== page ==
290 - Vandana Shiva

A indústria biotecnológica e dos transgênicos mostra-se mais forte, mas também os movimentos por uma produção natural e mais sustentável estão mais fortalecidos A famosa ativista indiana levanta questões importantes sobre uma batalha que, afinal, é do interesse de todos.

If you’re concerned about the quality of the food that you eat and the future of our planet, then the opinions of Vandana Shiva are worth listening to. This Indian activist enjoys legendary status in the movement for ecology in general and organic farming in particular. She campaigns tirelessly for the rights of Third World farmers and against the interests of biotechnology corporations like Monsanto, which promote GMOs, or “Genetically Modified Organisms.”
We first interviewed Vandana Shiva at the Slow Food meeting two years ago and, when she recently returned to the event, we interviewed her again. We began by asking her what changes she had noticed in the last two years:

Vandana Shiva (Indian accent):
I think, in the two years that have passed, the movements for biodiversity, the movements for the small farmer, the movements for ecological agriculture, are stronger, and the proof of our strength is the fact that more and more books are being written against organic farming, and against the small farmer, which shows that, for big business, the biggest threat now is a very clear recognition that small farmers produce more, biodiversity produces more, ecological agriculture produces more, so the alternative we are building is very much recognised as being the only alternative that works, whether it is to get food to people, or it is to conserve biodiversity, and soil and water, or it is to get better food.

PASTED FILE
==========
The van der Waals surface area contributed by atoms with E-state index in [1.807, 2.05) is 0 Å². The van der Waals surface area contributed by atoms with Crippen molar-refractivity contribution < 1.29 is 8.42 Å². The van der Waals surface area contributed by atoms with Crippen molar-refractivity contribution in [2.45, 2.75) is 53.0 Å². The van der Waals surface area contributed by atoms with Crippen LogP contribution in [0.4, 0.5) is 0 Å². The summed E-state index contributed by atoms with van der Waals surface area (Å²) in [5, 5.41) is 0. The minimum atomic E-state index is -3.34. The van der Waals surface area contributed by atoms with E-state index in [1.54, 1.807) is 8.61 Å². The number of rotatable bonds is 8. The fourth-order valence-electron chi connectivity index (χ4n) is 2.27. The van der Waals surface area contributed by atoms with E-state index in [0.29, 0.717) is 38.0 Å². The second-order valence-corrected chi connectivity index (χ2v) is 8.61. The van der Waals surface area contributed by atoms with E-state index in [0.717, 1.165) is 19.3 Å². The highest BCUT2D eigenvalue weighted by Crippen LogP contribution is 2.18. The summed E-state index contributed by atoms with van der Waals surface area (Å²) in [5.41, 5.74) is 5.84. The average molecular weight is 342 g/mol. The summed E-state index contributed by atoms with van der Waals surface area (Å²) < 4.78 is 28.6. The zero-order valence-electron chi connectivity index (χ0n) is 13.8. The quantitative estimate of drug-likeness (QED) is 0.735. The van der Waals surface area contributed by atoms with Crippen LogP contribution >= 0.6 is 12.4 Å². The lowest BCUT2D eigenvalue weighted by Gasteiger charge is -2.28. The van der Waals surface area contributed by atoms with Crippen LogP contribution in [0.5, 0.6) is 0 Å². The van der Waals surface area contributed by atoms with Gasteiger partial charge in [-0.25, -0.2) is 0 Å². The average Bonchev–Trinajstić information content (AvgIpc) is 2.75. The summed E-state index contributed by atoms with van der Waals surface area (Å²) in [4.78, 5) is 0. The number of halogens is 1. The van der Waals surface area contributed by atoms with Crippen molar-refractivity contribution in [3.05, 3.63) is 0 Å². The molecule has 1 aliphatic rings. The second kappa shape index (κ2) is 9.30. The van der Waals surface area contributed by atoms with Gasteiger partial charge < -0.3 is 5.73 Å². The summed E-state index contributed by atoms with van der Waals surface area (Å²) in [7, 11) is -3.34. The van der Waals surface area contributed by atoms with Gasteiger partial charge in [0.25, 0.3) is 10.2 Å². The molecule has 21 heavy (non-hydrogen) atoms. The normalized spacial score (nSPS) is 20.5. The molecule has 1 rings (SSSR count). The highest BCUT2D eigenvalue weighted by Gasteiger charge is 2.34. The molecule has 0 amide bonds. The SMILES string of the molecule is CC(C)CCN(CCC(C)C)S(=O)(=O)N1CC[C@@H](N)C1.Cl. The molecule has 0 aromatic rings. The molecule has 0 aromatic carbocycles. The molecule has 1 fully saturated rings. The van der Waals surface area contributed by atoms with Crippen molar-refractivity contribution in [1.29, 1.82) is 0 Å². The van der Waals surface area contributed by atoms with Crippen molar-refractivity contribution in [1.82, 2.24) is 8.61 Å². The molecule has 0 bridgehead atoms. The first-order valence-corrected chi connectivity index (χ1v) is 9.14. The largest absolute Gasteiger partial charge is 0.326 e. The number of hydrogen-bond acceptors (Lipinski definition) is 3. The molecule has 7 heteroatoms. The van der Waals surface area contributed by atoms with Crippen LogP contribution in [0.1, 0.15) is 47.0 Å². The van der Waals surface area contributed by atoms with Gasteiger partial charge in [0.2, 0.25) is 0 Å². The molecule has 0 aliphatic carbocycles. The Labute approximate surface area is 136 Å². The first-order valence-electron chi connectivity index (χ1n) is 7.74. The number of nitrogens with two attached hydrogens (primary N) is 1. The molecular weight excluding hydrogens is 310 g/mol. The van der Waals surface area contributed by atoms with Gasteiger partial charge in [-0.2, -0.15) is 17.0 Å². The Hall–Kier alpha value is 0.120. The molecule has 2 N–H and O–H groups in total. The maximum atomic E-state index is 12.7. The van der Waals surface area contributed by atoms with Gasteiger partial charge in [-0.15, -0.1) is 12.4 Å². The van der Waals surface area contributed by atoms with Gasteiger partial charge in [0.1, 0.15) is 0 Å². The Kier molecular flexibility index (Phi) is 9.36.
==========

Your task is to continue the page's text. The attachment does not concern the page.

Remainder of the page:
The other big change in the last two years has, of course, been the arrival of Barack Obama at the White House. We asked Vandana Shiva for her assessment of the United States’ 44th president:

Vandana Shiva
Well, I in fact am coming from the United States and I’ve just been told that Michelle Obama’s organic garden was shut down because it was too much of a challenge to big business. They wrote to Obama and said the garden is sending (the) wrong signals about industrial farming: of course, it was designed to! I’m also disappointed that President Obama has made no change, as far as the biotechnology mafia in (the) White House is concerned: every official of the Bush administration has been maintained in the Obama administration, which shows how powerful the biotechnology industry is, in governing the United States.

But she was more positive in her assessment of Europe:

Vandana Shiva
I think in... in the European government attitudes there is more change, partly because, even though the European Union tries to impose GMOs, there’s instantly rebellion from the ground. People don’t want GMOs and the pretense by the European Union that leaving it to the (individual European) states, will allow it to sneak in: you know, everyone’s recognised this is a game, and everyone’s saying, “No, we want a European level ban on GMOs.” So there is, I think, large interests (sic) defending good agriculture, good food.